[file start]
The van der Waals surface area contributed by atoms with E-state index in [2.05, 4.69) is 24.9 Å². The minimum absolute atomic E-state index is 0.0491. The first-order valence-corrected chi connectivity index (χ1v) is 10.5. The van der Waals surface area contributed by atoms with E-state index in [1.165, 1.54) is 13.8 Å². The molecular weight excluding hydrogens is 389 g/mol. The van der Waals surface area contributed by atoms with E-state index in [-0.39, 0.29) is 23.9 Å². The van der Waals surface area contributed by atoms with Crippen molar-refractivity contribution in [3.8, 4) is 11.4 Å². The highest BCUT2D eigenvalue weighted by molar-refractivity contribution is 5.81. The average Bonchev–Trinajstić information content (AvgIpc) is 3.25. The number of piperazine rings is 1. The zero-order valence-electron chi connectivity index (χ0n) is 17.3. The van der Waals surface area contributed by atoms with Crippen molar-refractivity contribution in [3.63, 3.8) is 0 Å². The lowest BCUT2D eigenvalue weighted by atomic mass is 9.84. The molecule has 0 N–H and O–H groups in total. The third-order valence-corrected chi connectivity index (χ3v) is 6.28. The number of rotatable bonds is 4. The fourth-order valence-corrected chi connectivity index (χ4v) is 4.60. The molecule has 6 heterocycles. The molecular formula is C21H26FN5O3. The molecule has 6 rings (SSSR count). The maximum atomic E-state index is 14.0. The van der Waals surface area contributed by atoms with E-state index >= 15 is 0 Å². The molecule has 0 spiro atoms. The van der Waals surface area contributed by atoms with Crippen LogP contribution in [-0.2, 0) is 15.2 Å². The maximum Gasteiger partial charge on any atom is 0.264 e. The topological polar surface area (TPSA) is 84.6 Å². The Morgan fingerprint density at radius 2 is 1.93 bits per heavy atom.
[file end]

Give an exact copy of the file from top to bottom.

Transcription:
The van der Waals surface area contributed by atoms with E-state index in [2.05, 4.69) is 24.9 Å². The minimum absolute atomic E-state index is 0.0491. The first-order valence-corrected chi connectivity index (χ1v) is 10.5. The van der Waals surface area contributed by atoms with E-state index in [1.165, 1.54) is 13.8 Å². The molecular weight excluding hydrogens is 389 g/mol. The van der Waals surface area contributed by atoms with E-state index in [-0.39, 0.29) is 23.9 Å². The van der Waals surface area contributed by atoms with Crippen molar-refractivity contribution in [3.8, 4) is 11.4 Å². The highest BCUT2D eigenvalue weighted by molar-refractivity contribution is 5.81. The average Bonchev–Trinajstić information content (AvgIpc) is 3.25. The number of piperazine rings is 1. The zero-order valence-electron chi connectivity index (χ0n) is 17.3. The van der Waals surface area contributed by atoms with Crippen molar-refractivity contribution in [3.63, 3.8) is 0 Å². The lowest BCUT2D eigenvalue weighted by atomic mass is 9.84. The molecule has 0 N–H and O–H groups in total. The third-order valence-corrected chi connectivity index (χ3v) is 6.28. The number of rotatable bonds is 4. The fourth-order valence-corrected chi connectivity index (χ4v) is 4.60. The molecule has 6 heterocycles. The molecular formula is C21H26FN5O3. The molecule has 6 rings (SSSR count). The maximum atomic E-state index is 14.0. The van der Waals surface area contributed by atoms with E-state index >= 15 is 0 Å². The molecule has 0 spiro atoms. The van der Waals surface area contributed by atoms with Crippen LogP contribution in [-0.2, 0) is 15.2 Å². The maximum Gasteiger partial charge on any atom is 0.264 e. The topological polar surface area (TPSA) is 84.6 Å². The Morgan fingerprint density at radius 2 is 1.93 bits per heavy atom.